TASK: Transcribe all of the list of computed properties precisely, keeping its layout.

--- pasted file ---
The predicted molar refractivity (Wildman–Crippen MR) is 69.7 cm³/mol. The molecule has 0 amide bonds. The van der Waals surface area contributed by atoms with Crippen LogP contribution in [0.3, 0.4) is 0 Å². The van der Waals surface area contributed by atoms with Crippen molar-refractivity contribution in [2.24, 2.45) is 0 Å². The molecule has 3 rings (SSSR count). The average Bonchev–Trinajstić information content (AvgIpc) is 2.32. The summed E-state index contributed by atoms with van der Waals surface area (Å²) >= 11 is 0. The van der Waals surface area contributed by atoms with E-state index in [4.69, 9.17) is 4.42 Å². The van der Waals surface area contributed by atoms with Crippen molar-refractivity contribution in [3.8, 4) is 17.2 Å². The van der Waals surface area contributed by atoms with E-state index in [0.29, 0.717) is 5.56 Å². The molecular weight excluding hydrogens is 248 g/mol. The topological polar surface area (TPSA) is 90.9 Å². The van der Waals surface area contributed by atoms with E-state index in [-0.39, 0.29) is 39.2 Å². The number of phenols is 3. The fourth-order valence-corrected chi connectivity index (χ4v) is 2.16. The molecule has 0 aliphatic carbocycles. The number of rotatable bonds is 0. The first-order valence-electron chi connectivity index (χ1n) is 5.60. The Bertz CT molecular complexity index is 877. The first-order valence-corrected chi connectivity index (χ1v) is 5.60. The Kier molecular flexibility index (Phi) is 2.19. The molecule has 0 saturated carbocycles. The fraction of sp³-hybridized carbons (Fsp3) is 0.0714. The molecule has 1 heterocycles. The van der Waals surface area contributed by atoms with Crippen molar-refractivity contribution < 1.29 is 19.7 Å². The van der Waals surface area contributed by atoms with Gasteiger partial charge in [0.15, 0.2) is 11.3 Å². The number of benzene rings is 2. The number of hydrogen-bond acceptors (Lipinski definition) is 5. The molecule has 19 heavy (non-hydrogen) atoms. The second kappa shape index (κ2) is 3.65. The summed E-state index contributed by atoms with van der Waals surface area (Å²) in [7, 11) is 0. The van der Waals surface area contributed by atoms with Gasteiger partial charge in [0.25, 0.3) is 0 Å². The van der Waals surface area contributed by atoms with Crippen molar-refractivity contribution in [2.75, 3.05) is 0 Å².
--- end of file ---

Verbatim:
The predicted molar refractivity (Wildman–Crippen MR) is 69.7 cm³/mol. The molecule has 0 amide bonds. The van der Waals surface area contributed by atoms with Crippen LogP contribution in [0.3, 0.4) is 0 Å². The van der Waals surface area contributed by atoms with Crippen molar-refractivity contribution in [2.24, 2.45) is 0 Å². The molecule has 3 rings (SSSR count). The average Bonchev–Trinajstić information content (AvgIpc) is 2.32. The summed E-state index contributed by atoms with van der Waals surface area (Å²) >= 11 is 0. The van der Waals surface area contributed by atoms with E-state index in [4.69, 9.17) is 4.42 Å². The van der Waals surface area contributed by atoms with Crippen molar-refractivity contribution in [3.8, 4) is 17.2 Å². The van der Waals surface area contributed by atoms with E-state index in [0.29, 0.717) is 5.56 Å². The molecular weight excluding hydrogens is 248 g/mol. The topological polar surface area (TPSA) is 90.9 Å². The van der Waals surface area contributed by atoms with E-state index in [-0.39, 0.29) is 39.2 Å². The number of phenols is 3. The fourth-order valence-corrected chi connectivity index (χ4v) is 2.16. The molecule has 0 aliphatic carbocycles. The number of rotatable bonds is 0. The first-order valence-electron chi connectivity index (χ1n) is 5.60. The Bertz CT molecular complexity index is 877. The first-order valence-corrected chi connectivity index (χ1v) is 5.60. The Kier molecular flexibility index (Phi) is 2.19. The molecule has 0 saturated carbocycles. The fraction of sp³-hybridized carbons (Fsp3) is 0.0714. The molecule has 1 heterocycles. The van der Waals surface area contributed by atoms with Crippen molar-refractivity contribution < 1.29 is 19.7 Å². The van der Waals surface area contributed by atoms with Gasteiger partial charge in [0.15, 0.2) is 11.3 Å². The number of benzene rings is 2. The number of hydrogen-bond acceptors (Lipinski definition) is 5. The molecule has 19 heavy (non-hydrogen) atoms. The second kappa shape index (κ2) is 3.65. The summed E-state index contributed by atoms with van der Waals surface area (Å²) in [7, 11) is 0. The van der Waals surface area contributed by atoms with Gasteiger partial charge in [0.25, 0.3) is 0 Å². The van der Waals surface area contributed by atoms with Crippen molar-refractivity contribution in [2.75, 3.05) is 0 Å².